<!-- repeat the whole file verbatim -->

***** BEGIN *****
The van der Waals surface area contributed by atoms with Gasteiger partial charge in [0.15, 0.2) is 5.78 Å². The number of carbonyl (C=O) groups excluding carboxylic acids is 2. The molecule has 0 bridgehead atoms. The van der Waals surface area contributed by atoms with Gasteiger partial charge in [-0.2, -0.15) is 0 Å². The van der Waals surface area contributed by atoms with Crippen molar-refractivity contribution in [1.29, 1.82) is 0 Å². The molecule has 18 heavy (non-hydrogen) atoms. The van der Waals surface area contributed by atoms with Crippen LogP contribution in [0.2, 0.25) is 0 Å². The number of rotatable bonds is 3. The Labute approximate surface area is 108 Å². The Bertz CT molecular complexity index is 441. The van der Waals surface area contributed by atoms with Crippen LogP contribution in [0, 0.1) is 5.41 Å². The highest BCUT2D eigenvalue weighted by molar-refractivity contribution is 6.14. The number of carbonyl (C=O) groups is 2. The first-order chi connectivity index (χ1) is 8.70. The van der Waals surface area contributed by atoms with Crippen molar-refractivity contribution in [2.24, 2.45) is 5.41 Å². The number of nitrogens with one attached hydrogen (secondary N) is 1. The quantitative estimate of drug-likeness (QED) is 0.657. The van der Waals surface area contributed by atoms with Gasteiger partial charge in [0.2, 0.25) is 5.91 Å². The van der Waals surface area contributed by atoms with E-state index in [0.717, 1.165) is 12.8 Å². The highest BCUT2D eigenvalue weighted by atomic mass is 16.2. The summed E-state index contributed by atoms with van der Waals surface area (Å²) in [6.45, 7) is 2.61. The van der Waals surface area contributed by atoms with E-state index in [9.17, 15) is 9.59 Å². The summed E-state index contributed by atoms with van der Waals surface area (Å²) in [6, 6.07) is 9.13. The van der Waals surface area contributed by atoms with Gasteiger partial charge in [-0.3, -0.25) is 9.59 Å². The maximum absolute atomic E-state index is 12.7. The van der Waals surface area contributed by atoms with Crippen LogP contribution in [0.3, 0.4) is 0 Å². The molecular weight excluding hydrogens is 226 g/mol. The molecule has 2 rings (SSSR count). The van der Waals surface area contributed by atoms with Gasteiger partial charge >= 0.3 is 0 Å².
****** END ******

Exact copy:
The van der Waals surface area contributed by atoms with Gasteiger partial charge in [0.15, 0.2) is 5.78 Å². The number of carbonyl (C=O) groups excluding carboxylic acids is 2. The molecule has 0 bridgehead atoms. The van der Waals surface area contributed by atoms with Gasteiger partial charge in [-0.2, -0.15) is 0 Å². The van der Waals surface area contributed by atoms with Crippen molar-refractivity contribution in [1.29, 1.82) is 0 Å². The molecule has 18 heavy (non-hydrogen) atoms. The van der Waals surface area contributed by atoms with Crippen LogP contribution in [0.2, 0.25) is 0 Å². The number of rotatable bonds is 3. The Labute approximate surface area is 108 Å². The Bertz CT molecular complexity index is 441. The van der Waals surface area contributed by atoms with Crippen LogP contribution in [0, 0.1) is 5.41 Å². The highest BCUT2D eigenvalue weighted by molar-refractivity contribution is 6.14. The number of carbonyl (C=O) groups is 2. The first-order chi connectivity index (χ1) is 8.70. The van der Waals surface area contributed by atoms with Crippen molar-refractivity contribution in [2.24, 2.45) is 5.41 Å². The number of nitrogens with one attached hydrogen (secondary N) is 1. The quantitative estimate of drug-likeness (QED) is 0.657. The van der Waals surface area contributed by atoms with Gasteiger partial charge in [0.2, 0.25) is 5.91 Å². The van der Waals surface area contributed by atoms with E-state index in [0.717, 1.165) is 12.8 Å². The highest BCUT2D eigenvalue weighted by atomic mass is 16.2. The summed E-state index contributed by atoms with van der Waals surface area (Å²) in [6.45, 7) is 2.61. The van der Waals surface area contributed by atoms with E-state index in [9.17, 15) is 9.59 Å². The summed E-state index contributed by atoms with van der Waals surface area (Å²) in [6, 6.07) is 9.13. The van der Waals surface area contributed by atoms with Gasteiger partial charge in [-0.3, -0.25) is 9.59 Å². The maximum absolute atomic E-state index is 12.7. The van der Waals surface area contributed by atoms with Crippen LogP contribution in [0.3, 0.4) is 0 Å². The molecular weight excluding hydrogens is 226 g/mol. The molecule has 2 rings (SSSR count). The van der Waals surface area contributed by atoms with Gasteiger partial charge >= 0.3 is 0 Å².